All is well in the world. You recently proposed to your significant other and a "Yes!" was said, and now the two of you are planning a wedding and a lifetime of happiness together as a new family. The last thing in the world you want to think about at this time is the possibility of divorce. Yet, statistics show that divorce is still common in the United States. There is no good time to bring up the possibility of divorce to your fiancée, but there are many reasons why you may want bring up the topic, and suggest that maybe you two talk about a prenuptial agreement, also called a prenup.
A prenup can help a couple not only with property division if a divorce were to occur, but during a marriage as well. If the unthinkable happens and one spouse is killed during a marriage, a prenuptial agreement could have their wishes documented on how to handle the division of property between the surviving spouse and perhaps children from another marriage.
A prenuptial agreement can also be incredibly helpful in establishing financial rules to be honored during a marriage. It could include who is taking care of the financial responsibilities such as paying bills, allocating money for emergencies, how much goes into checking and savings accounts, investments and retirement funds, etc. Communication with your spouse is always important, and having each side's thoughts written out can make things far easier and healthier during a marriage.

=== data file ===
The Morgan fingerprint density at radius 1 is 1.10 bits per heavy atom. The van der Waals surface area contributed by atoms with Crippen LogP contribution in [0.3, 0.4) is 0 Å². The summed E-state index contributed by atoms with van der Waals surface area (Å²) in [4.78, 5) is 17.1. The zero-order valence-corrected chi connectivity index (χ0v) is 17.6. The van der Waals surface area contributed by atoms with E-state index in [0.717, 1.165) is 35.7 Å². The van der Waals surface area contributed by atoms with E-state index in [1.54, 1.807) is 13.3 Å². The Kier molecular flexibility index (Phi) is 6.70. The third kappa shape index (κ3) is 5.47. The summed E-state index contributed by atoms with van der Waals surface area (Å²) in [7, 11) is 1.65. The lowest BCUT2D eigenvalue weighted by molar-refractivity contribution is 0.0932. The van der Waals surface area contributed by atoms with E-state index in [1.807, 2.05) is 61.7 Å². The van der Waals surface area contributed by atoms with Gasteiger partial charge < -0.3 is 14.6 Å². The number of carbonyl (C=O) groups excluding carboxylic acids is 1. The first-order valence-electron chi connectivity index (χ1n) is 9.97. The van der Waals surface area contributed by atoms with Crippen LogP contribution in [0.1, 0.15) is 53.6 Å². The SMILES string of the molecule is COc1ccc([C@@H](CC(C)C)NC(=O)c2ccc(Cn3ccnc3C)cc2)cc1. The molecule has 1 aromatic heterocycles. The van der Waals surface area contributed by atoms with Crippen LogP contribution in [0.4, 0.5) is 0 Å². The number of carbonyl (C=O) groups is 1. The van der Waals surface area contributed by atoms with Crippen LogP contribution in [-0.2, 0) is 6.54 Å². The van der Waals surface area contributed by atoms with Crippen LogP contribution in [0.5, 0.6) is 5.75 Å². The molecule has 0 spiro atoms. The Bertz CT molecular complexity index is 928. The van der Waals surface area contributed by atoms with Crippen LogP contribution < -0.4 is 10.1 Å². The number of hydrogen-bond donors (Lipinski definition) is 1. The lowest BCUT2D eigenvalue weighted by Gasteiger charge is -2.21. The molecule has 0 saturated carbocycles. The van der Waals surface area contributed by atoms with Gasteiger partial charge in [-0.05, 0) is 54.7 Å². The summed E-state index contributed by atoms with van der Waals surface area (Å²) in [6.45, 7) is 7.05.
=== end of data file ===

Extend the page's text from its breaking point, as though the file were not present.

Although a prenuptial agreement can be drafted without the help or guidance from a legal professional, there are several things that cannot be included in a prenuptial agreement, and including some of these items could not only void the item in question, but the entire document. With this in mind, it might be in a couple's best interest to make certain that a prenuptial agreement is either written with legal professionals or at the very least seen by legal professionals who handle family law. Failure to do so could jeopardize the entire document and cause serious issues down the road.